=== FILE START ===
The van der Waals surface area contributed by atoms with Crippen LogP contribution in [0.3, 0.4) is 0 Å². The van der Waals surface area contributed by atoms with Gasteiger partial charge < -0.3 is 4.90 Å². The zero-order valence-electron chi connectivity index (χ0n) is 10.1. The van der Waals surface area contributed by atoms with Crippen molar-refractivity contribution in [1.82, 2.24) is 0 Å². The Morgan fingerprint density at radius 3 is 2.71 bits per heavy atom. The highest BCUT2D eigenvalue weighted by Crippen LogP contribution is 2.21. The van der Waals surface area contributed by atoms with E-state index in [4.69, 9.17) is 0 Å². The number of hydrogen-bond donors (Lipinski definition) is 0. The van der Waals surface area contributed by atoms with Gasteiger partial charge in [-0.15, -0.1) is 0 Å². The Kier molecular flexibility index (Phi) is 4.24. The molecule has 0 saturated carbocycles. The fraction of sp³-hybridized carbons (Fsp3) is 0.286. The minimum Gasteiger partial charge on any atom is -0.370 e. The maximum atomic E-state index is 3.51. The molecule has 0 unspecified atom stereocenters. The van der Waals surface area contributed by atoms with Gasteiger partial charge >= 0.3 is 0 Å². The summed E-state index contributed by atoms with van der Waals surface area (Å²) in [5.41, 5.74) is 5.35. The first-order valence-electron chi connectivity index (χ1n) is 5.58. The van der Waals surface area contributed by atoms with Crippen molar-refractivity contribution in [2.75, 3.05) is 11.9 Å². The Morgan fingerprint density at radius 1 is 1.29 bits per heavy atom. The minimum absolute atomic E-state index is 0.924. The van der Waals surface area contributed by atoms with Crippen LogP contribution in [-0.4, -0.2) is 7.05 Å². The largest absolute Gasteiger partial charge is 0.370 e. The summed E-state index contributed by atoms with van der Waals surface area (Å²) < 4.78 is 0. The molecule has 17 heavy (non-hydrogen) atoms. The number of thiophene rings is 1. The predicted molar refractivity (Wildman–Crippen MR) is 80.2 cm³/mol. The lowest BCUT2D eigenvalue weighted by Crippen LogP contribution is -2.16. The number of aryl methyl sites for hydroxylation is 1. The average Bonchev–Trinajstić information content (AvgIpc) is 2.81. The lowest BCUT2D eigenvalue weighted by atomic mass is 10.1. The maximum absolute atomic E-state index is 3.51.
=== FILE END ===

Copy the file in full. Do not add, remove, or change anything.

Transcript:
The van der Waals surface area contributed by atoms with Crippen LogP contribution in [0.3, 0.4) is 0 Å². The van der Waals surface area contributed by atoms with Gasteiger partial charge < -0.3 is 4.90 Å². The zero-order valence-electron chi connectivity index (χ0n) is 10.1. The van der Waals surface area contributed by atoms with Crippen molar-refractivity contribution in [1.82, 2.24) is 0 Å². The Morgan fingerprint density at radius 3 is 2.71 bits per heavy atom. The highest BCUT2D eigenvalue weighted by Crippen LogP contribution is 2.21. The van der Waals surface area contributed by atoms with E-state index in [4.69, 9.17) is 0 Å². The number of hydrogen-bond donors (Lipinski definition) is 0. The van der Waals surface area contributed by atoms with Gasteiger partial charge in [-0.15, -0.1) is 0 Å². The Kier molecular flexibility index (Phi) is 4.24. The molecule has 0 saturated carbocycles. The fraction of sp³-hybridized carbons (Fsp3) is 0.286. The minimum Gasteiger partial charge on any atom is -0.370 e. The maximum atomic E-state index is 3.51. The molecule has 0 unspecified atom stereocenters. The van der Waals surface area contributed by atoms with Gasteiger partial charge >= 0.3 is 0 Å². The summed E-state index contributed by atoms with van der Waals surface area (Å²) in [5.41, 5.74) is 5.35. The first-order valence-electron chi connectivity index (χ1n) is 5.58. The van der Waals surface area contributed by atoms with Crippen molar-refractivity contribution in [2.75, 3.05) is 11.9 Å². The Morgan fingerprint density at radius 1 is 1.29 bits per heavy atom. The minimum absolute atomic E-state index is 0.924. The van der Waals surface area contributed by atoms with Crippen LogP contribution in [-0.4, -0.2) is 7.05 Å². The largest absolute Gasteiger partial charge is 0.370 e. The summed E-state index contributed by atoms with van der Waals surface area (Å²) < 4.78 is 0. The molecule has 17 heavy (non-hydrogen) atoms. The number of thiophene rings is 1. The predicted molar refractivity (Wildman–Crippen MR) is 80.2 cm³/mol. The lowest BCUT2D eigenvalue weighted by Crippen LogP contribution is -2.16. The number of aryl methyl sites for hydroxylation is 1. The average Bonchev–Trinajstić information content (AvgIpc) is 2.81. The lowest BCUT2D eigenvalue weighted by atomic mass is 10.1. The maximum absolute atomic E-state index is 3.51.